In truth, this has been anything but a good year for the Church in regard to rebuilding trust. From the eruption of the Chilean Church with so much corruption and sex abuse coming to light that- in an unprecedented move- all of the Chilean bishops offered their resignation to Pope Francis, to the revelation that Cardinal Theodore McCormick, former archbishop of Washington, had been accused for years of sex abuse with his subsequent (and again unprecedented) resignation from the college of Cardinals. These among other stories have led to endless articles from secular and Catholic commentators alike decrying what is going on- these stories break the trust of even committed Catholics. An article that resonated strongly with me was British journalist and Catholic convert Tim Stanley’s piece ‘Why, despite everything, I am still a Catholic’ because he makes an interesting point about the institution of the Church:
‘… when I signed up to be a Catholic, I joined a faith, not a congregation. Of course, I quickly discovered that isn’t sustainable. The faith and the institution are inseparable: you’ll often hear ex-Catholics say they love one but not the other, and yet if you want the sacraments, you need the priest. If you want the priests, you need the bishops. If you want to fulfill the Church’s commandments to love your fellow man, you absolutely need the congregation, too.’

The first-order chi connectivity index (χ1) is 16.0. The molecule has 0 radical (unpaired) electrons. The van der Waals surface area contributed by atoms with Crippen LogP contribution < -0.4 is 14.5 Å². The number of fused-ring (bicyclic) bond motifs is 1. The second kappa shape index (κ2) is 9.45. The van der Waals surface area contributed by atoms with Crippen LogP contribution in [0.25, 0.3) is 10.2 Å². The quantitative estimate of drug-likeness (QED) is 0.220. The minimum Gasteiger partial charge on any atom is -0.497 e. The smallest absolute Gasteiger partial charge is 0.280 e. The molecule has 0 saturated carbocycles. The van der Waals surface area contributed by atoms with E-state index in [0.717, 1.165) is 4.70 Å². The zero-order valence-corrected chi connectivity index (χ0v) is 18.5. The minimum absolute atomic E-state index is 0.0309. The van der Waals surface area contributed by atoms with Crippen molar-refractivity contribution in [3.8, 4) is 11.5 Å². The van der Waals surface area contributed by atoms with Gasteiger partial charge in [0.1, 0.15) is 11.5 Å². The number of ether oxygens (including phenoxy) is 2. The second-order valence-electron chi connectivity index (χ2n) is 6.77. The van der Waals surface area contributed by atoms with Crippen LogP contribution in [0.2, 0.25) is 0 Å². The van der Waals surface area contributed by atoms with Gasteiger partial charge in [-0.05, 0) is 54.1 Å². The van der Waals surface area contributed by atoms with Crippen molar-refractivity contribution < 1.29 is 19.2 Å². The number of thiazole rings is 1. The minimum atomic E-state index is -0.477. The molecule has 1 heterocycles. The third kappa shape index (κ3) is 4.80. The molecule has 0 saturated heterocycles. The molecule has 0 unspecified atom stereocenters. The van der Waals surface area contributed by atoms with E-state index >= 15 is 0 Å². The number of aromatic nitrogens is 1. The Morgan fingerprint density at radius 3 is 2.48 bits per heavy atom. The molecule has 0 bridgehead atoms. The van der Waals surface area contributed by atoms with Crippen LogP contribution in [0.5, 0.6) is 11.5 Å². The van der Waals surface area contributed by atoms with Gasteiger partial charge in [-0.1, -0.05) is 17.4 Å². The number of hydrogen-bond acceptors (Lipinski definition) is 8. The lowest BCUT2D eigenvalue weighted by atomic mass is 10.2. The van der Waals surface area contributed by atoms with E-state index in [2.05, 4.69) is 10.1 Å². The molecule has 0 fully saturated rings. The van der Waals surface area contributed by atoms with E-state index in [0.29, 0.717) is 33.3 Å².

That of course, is not to say that we do not establish even more transparency and consequence for these crimes within the Church, because as Stanley puts it, ‘when a sexual crime occurs in the Church it is 10 times worse’, but it is to say that Jesus came to establish a Church.
There’s an interesting line in the working document of the Youth Synod that I think sums up well how this move from institution to authenticity is a good thing for the Church. ‘Disenchantment towards institutions can also be beneficial, when it becomes open to pathways of participation and people take more responsibility without falling prey to skepticism.’
And so the pressure to open up the Church moves from leaders to us. As Weddell puts it, ‘Many don’t trust God or the Church, but they do trust a Christian in their life. Maybe they trust you. You may be the bridge that one day will lead them to a life-changing encounter with Christ.’
But I want to leave you with her comment on Pope Benedict XVI (when still a cardinal) foreseeing that that Church would become a ‘mustard seed’ again, meaning smaller but passionate. She reads this idea beautifully:
‘ … then-Cardinal Ratzinger was merely reading the signs of the times, recognizing that Christendom as it has existed for the past 1,200 years (as opposed to Christianity) is well and truly dead. The pope knows that the Church must look again as she has in the past, not to institutions or societal favor but to the power of the Holy Spirit, the redeeming work of Christ, the truth of the apostolic faith, the deep personal faith of her people, profound prayer and worship, and the intercession of the communion of saints. She must look to the charisms, vocations, saints, cultural creativity, and mighty deeds that arise out of such faith – the faith that gave birth to the structures and cultures of Western Christianity in the first place.’
Did you enjoy this post? Please share it!
Broken link? Typo? Please let us know. We love your feedback!
Thanks, we will fix ASAP
You're signed up. Great to have you on board!